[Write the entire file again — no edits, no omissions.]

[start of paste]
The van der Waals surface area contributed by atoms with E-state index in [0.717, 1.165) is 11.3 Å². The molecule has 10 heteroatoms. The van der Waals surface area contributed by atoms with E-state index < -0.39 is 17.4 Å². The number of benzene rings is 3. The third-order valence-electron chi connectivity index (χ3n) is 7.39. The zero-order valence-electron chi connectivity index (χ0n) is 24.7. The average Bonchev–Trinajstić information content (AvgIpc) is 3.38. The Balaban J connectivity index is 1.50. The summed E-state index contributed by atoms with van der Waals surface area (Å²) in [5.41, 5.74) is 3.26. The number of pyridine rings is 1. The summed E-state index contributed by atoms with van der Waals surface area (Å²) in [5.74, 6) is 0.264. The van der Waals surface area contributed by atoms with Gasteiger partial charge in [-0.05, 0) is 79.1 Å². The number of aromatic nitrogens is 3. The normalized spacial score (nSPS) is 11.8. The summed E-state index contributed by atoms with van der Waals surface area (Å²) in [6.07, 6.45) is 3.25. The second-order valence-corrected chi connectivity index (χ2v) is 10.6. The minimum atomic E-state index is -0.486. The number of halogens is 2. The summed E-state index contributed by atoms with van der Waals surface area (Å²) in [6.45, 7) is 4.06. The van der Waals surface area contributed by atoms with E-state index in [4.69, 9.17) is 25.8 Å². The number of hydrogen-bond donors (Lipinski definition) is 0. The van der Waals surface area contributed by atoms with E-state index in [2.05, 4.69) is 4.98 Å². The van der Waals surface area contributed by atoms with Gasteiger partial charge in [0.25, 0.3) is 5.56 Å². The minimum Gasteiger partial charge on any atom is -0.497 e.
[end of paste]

The van der Waals surface area contributed by atoms with E-state index in [0.717, 1.165) is 11.3 Å². The molecule has 10 heteroatoms. The van der Waals surface area contributed by atoms with E-state index < -0.39 is 17.4 Å². The number of benzene rings is 3. The third-order valence-electron chi connectivity index (χ3n) is 7.39. The zero-order valence-electron chi connectivity index (χ0n) is 24.7. The average Bonchev–Trinajstić information content (AvgIpc) is 3.38. The Balaban J connectivity index is 1.50. The summed E-state index contributed by atoms with van der Waals surface area (Å²) in [5.41, 5.74) is 3.26. The number of pyridine rings is 1. The summed E-state index contributed by atoms with van der Waals surface area (Å²) in [5.74, 6) is 0.264. The van der Waals surface area contributed by atoms with Gasteiger partial charge in [-0.05, 0) is 79.1 Å². The number of aromatic nitrogens is 3. The normalized spacial score (nSPS) is 11.8. The summed E-state index contributed by atoms with van der Waals surface area (Å²) in [6.07, 6.45) is 3.25. The second-order valence-corrected chi connectivity index (χ2v) is 10.6. The minimum atomic E-state index is -0.486. The number of halogens is 2. The summed E-state index contributed by atoms with van der Waals surface area (Å²) in [6.45, 7) is 4.06. The van der Waals surface area contributed by atoms with E-state index in [4.69, 9.17) is 25.8 Å². The number of hydrogen-bond donors (Lipinski definition) is 0. The van der Waals surface area contributed by atoms with E-state index in [2.05, 4.69) is 4.98 Å². The van der Waals surface area contributed by atoms with Gasteiger partial charge in [0.25, 0.3) is 5.56 Å². The minimum Gasteiger partial charge on any atom is -0.497 e.